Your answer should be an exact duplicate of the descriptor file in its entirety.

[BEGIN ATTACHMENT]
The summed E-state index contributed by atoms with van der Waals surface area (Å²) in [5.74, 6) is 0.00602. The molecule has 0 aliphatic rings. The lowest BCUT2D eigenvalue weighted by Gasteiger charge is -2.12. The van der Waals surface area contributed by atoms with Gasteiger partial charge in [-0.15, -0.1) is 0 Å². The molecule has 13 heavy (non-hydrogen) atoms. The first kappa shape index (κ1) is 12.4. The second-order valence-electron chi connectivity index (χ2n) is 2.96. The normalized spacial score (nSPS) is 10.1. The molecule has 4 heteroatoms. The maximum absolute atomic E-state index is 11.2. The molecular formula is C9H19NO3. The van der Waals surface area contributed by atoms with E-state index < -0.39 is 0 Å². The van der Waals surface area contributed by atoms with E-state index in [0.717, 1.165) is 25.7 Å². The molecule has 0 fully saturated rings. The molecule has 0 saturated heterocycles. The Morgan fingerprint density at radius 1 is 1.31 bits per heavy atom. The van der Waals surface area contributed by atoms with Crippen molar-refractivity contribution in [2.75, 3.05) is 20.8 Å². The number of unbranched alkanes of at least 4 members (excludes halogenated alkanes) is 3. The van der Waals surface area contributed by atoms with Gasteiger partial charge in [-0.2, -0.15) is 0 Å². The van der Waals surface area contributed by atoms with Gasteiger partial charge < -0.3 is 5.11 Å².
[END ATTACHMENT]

The summed E-state index contributed by atoms with van der Waals surface area (Å²) in [5.74, 6) is 0.00602. The molecule has 0 aliphatic rings. The lowest BCUT2D eigenvalue weighted by Gasteiger charge is -2.12. The van der Waals surface area contributed by atoms with Gasteiger partial charge in [-0.15, -0.1) is 0 Å². The molecule has 13 heavy (non-hydrogen) atoms. The first kappa shape index (κ1) is 12.4. The second-order valence-electron chi connectivity index (χ2n) is 2.96. The normalized spacial score (nSPS) is 10.1. The molecule has 4 heteroatoms. The maximum absolute atomic E-state index is 11.2. The molecular formula is C9H19NO3. The van der Waals surface area contributed by atoms with E-state index < -0.39 is 0 Å². The van der Waals surface area contributed by atoms with E-state index in [0.717, 1.165) is 25.7 Å². The molecule has 0 fully saturated rings. The molecule has 0 saturated heterocycles. The Morgan fingerprint density at radius 1 is 1.31 bits per heavy atom. The van der Waals surface area contributed by atoms with Crippen molar-refractivity contribution in [2.75, 3.05) is 20.8 Å². The number of unbranched alkanes of at least 4 members (excludes halogenated alkanes) is 3. The van der Waals surface area contributed by atoms with Gasteiger partial charge in [-0.2, -0.15) is 0 Å². The van der Waals surface area contributed by atoms with Gasteiger partial charge < -0.3 is 5.11 Å².